This has nothing to do with Hemingway’s novel, though it will appear again at the end.
There used to be a railway station called Ghanta, on the narrow gauge line from Champaner Road to Pani Mines in Gujarat:
This picture is probably from before the 1980s, before the bell tolled for this and many other narrow gauge lines (mainly in Gujarat). Many other lines such as the Satpura network had enough traffic to justify conversion.
The village of Ghanta appears to be in Vadodara district, but is too obscure to appear in Google Maps.
Here is an extract from the 1944 Bradshaw:
As you can see, our station was served by only one pair of trains daily. The timetables of the 1970s were similar.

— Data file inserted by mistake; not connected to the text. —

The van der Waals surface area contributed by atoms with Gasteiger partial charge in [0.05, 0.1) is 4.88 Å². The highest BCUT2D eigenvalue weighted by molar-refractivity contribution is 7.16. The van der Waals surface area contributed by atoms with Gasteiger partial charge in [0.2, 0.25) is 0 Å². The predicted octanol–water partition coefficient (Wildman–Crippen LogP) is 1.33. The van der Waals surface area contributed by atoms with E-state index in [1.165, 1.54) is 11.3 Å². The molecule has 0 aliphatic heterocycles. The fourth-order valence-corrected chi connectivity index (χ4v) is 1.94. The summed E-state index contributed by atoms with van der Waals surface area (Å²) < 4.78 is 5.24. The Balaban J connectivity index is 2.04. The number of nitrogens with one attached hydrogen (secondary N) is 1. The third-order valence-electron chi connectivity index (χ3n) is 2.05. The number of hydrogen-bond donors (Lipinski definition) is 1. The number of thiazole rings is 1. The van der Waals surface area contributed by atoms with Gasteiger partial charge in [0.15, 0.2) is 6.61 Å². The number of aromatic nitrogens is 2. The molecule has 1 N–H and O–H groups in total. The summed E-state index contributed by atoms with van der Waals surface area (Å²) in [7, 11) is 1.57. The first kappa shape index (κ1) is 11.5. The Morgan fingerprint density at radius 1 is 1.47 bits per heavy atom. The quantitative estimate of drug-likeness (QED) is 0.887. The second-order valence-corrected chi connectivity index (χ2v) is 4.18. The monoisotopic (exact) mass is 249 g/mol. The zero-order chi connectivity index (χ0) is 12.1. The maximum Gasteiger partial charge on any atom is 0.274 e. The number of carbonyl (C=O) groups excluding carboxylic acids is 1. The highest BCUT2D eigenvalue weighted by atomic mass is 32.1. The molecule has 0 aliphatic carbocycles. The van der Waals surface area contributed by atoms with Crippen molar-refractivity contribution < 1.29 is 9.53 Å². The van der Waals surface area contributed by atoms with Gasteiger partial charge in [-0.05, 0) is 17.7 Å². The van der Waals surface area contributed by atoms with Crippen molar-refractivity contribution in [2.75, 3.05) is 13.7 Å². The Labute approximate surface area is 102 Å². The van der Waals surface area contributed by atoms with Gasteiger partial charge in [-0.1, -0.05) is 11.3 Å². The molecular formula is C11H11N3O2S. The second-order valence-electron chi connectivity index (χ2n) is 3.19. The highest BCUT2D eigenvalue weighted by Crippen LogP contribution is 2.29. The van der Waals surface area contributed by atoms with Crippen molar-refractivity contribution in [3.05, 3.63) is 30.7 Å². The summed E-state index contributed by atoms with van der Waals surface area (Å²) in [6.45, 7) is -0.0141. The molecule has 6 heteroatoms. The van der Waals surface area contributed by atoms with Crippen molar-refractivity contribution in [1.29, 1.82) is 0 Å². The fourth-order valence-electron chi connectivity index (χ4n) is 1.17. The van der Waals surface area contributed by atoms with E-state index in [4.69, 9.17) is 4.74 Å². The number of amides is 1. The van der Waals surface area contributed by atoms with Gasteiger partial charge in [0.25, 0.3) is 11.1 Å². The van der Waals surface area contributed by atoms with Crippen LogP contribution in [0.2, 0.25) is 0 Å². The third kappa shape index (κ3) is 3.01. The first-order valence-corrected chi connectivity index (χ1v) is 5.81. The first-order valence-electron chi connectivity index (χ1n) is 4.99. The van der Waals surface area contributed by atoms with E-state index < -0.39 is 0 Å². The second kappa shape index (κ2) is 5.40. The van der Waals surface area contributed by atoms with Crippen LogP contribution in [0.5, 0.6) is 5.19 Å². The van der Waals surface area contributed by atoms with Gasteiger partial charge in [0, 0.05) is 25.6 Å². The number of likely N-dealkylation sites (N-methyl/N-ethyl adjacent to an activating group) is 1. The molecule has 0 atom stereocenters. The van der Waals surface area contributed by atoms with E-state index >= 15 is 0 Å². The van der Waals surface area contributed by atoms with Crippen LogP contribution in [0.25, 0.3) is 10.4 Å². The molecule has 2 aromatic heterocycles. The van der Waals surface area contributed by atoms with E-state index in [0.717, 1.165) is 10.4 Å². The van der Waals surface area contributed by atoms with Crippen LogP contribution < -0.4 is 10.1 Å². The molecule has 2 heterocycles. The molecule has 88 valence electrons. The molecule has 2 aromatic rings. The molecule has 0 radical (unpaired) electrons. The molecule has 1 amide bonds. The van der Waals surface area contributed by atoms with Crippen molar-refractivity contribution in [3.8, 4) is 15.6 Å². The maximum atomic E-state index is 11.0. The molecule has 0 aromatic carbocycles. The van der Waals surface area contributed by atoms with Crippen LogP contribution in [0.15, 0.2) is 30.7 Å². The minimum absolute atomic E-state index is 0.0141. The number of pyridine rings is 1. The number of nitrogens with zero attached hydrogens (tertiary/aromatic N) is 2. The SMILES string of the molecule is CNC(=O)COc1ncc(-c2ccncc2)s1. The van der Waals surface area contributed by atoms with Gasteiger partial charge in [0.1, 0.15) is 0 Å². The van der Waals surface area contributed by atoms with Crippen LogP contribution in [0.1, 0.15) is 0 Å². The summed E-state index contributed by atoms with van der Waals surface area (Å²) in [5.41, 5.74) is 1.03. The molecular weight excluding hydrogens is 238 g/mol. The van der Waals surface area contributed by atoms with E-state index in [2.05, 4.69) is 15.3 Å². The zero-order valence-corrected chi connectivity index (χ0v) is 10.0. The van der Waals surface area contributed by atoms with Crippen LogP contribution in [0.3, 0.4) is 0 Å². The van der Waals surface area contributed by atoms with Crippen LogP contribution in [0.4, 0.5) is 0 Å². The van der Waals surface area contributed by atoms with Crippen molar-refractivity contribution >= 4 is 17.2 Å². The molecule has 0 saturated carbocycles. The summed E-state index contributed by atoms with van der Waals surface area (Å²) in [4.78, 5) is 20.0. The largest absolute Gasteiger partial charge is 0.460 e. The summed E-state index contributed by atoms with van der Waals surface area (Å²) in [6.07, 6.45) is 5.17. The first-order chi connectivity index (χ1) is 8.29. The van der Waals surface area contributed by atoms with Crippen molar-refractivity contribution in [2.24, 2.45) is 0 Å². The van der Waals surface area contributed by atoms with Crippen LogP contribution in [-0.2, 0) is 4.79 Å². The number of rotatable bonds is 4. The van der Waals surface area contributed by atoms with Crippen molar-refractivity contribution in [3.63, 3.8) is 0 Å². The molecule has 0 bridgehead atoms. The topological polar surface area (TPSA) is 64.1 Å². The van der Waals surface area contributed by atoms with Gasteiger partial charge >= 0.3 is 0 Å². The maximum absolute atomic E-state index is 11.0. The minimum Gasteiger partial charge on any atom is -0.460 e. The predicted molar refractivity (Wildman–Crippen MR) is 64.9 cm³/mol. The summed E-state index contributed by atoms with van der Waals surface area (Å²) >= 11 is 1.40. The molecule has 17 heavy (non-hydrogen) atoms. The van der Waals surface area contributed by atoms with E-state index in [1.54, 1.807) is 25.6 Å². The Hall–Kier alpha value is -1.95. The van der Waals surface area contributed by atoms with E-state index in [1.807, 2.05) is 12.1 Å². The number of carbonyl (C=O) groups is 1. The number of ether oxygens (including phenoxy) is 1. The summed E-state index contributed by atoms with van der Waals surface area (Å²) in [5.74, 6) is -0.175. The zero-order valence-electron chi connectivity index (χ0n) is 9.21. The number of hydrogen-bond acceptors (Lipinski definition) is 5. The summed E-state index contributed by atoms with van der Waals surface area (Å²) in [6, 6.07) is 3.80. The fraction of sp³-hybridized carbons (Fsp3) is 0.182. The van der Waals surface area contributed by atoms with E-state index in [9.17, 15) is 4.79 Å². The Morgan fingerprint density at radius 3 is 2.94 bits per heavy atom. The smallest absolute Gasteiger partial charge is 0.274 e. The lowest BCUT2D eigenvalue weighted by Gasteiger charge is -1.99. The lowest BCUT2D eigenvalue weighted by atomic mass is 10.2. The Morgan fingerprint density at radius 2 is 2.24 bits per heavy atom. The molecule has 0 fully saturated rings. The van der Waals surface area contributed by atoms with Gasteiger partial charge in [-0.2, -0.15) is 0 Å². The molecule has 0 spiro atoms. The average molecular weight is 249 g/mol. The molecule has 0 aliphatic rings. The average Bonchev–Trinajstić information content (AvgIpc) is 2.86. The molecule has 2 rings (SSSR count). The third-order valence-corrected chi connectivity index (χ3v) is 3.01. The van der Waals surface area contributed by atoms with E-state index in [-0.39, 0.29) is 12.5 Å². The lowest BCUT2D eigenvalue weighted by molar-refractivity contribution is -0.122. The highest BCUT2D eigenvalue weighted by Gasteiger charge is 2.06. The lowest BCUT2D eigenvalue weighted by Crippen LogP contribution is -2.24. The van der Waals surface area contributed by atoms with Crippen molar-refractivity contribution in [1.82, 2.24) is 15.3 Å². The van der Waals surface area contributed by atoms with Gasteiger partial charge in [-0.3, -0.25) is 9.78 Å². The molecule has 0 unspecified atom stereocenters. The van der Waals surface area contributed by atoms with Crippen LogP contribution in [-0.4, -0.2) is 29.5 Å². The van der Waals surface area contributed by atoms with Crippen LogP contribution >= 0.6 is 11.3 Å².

Champaner Road is on the Mumbai-Delhi main line, between Vadodara and Godhra. No important train stops there now.
It has nothing to do with the Champaner of Lagaan, which was shot at a place in Kutch district.
And the Ghanta has become symbolic of other things in India, such as this:
which may have been inspired by the Razzie awards of Hollywood.
Footnote: the title of Hemingway’s novel is from a poem by the 17th-century poet John Donne. Many of us would have come across this poem in school or college: